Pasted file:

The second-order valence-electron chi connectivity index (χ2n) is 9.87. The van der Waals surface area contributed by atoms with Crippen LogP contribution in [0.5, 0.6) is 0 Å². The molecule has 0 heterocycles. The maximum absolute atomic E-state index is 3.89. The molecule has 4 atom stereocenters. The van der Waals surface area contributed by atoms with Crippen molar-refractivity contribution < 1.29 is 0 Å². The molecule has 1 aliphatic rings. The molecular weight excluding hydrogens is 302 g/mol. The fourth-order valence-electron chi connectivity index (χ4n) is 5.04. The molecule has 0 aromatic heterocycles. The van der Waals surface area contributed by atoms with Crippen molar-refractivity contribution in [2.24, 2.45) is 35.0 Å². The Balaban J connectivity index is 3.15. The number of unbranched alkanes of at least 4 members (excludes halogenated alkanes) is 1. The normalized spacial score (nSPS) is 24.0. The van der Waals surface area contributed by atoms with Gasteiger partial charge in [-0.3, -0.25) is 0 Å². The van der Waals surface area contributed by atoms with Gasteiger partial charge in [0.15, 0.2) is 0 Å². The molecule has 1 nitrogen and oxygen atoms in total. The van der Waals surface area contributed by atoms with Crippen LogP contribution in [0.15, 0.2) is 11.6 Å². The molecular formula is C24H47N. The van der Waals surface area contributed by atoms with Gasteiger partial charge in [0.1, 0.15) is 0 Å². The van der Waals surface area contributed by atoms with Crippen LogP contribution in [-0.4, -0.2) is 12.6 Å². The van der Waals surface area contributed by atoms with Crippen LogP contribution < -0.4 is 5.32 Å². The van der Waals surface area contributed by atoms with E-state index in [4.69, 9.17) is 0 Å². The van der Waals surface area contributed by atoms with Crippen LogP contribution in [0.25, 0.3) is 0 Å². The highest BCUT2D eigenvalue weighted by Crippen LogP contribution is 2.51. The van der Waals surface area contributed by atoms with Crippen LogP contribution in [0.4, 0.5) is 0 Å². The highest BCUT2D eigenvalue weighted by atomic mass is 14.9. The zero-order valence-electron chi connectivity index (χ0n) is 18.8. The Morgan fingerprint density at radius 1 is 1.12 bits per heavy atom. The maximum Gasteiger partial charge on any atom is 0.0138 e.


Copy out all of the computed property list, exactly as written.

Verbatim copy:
The second-order valence-electron chi connectivity index (χ2n) is 9.87. The van der Waals surface area contributed by atoms with Crippen LogP contribution in [0.5, 0.6) is 0 Å². The molecule has 0 heterocycles. The maximum absolute atomic E-state index is 3.89. The molecule has 4 atom stereocenters. The van der Waals surface area contributed by atoms with Crippen molar-refractivity contribution < 1.29 is 0 Å². The molecule has 1 aliphatic rings. The molecular weight excluding hydrogens is 302 g/mol. The fourth-order valence-electron chi connectivity index (χ4n) is 5.04. The molecule has 0 aromatic heterocycles. The van der Waals surface area contributed by atoms with Crippen molar-refractivity contribution in [2.24, 2.45) is 35.0 Å². The Balaban J connectivity index is 3.15. The number of unbranched alkanes of at least 4 members (excludes halogenated alkanes) is 1. The normalized spacial score (nSPS) is 24.0. The van der Waals surface area contributed by atoms with Gasteiger partial charge in [-0.3, -0.25) is 0 Å². The van der Waals surface area contributed by atoms with Gasteiger partial charge in [0.15, 0.2) is 0 Å². The molecule has 1 nitrogen and oxygen atoms in total. The van der Waals surface area contributed by atoms with Crippen LogP contribution in [0.15, 0.2) is 11.6 Å². The molecular formula is C24H47N. The van der Waals surface area contributed by atoms with Gasteiger partial charge in [0.1, 0.15) is 0 Å². The van der Waals surface area contributed by atoms with Crippen LogP contribution in [-0.4, -0.2) is 12.6 Å². The van der Waals surface area contributed by atoms with Crippen LogP contribution < -0.4 is 5.32 Å². The van der Waals surface area contributed by atoms with E-state index in [4.69, 9.17) is 0 Å². The van der Waals surface area contributed by atoms with Crippen LogP contribution in [0.25, 0.3) is 0 Å². The highest BCUT2D eigenvalue weighted by Crippen LogP contribution is 2.51. The van der Waals surface area contributed by atoms with Crippen LogP contribution in [0.4, 0.5) is 0 Å². The highest BCUT2D eigenvalue weighted by atomic mass is 14.9. The zero-order valence-electron chi connectivity index (χ0n) is 18.8. The Morgan fingerprint density at radius 1 is 1.12 bits per heavy atom. The maximum Gasteiger partial charge on any atom is 0.0138 e.